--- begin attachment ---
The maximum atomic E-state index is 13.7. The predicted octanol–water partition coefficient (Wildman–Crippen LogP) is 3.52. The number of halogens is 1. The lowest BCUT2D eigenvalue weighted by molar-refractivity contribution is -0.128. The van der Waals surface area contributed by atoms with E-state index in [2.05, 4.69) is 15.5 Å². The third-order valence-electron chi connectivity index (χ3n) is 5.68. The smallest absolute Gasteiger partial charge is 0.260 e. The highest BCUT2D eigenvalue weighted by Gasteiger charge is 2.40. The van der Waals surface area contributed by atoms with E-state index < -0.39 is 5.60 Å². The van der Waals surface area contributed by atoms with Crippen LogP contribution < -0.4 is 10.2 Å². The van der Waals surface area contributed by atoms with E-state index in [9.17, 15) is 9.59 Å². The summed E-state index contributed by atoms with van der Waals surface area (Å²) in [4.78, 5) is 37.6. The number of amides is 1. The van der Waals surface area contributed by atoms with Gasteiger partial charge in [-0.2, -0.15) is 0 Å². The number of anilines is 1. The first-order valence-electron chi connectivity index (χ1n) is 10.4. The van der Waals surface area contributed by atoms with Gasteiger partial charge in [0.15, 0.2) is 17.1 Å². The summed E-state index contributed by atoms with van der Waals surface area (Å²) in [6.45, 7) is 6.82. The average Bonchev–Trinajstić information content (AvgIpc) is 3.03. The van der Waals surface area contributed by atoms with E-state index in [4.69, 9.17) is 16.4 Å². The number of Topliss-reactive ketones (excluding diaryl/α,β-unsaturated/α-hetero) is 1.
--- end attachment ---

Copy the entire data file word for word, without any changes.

The maximum atomic E-state index is 13.7. The predicted octanol–water partition coefficient (Wildman–Crippen LogP) is 3.52. The number of halogens is 1. The lowest BCUT2D eigenvalue weighted by molar-refractivity contribution is -0.128. The van der Waals surface area contributed by atoms with E-state index in [2.05, 4.69) is 15.5 Å². The third-order valence-electron chi connectivity index (χ3n) is 5.68. The smallest absolute Gasteiger partial charge is 0.260 e. The highest BCUT2D eigenvalue weighted by Gasteiger charge is 2.40. The van der Waals surface area contributed by atoms with E-state index < -0.39 is 5.60 Å². The van der Waals surface area contributed by atoms with Crippen LogP contribution < -0.4 is 10.2 Å². The van der Waals surface area contributed by atoms with E-state index in [9.17, 15) is 9.59 Å². The summed E-state index contributed by atoms with van der Waals surface area (Å²) in [4.78, 5) is 37.6. The number of amides is 1. The van der Waals surface area contributed by atoms with Gasteiger partial charge in [-0.2, -0.15) is 0 Å². The number of anilines is 1. The first-order valence-electron chi connectivity index (χ1n) is 10.4. The van der Waals surface area contributed by atoms with Gasteiger partial charge in [0.15, 0.2) is 17.1 Å². The summed E-state index contributed by atoms with van der Waals surface area (Å²) in [6.45, 7) is 6.82. The average Bonchev–Trinajstić information content (AvgIpc) is 3.03. The van der Waals surface area contributed by atoms with E-state index in [4.69, 9.17) is 16.4 Å². The number of Topliss-reactive ketones (excluding diaryl/α,β-unsaturated/α-hetero) is 1.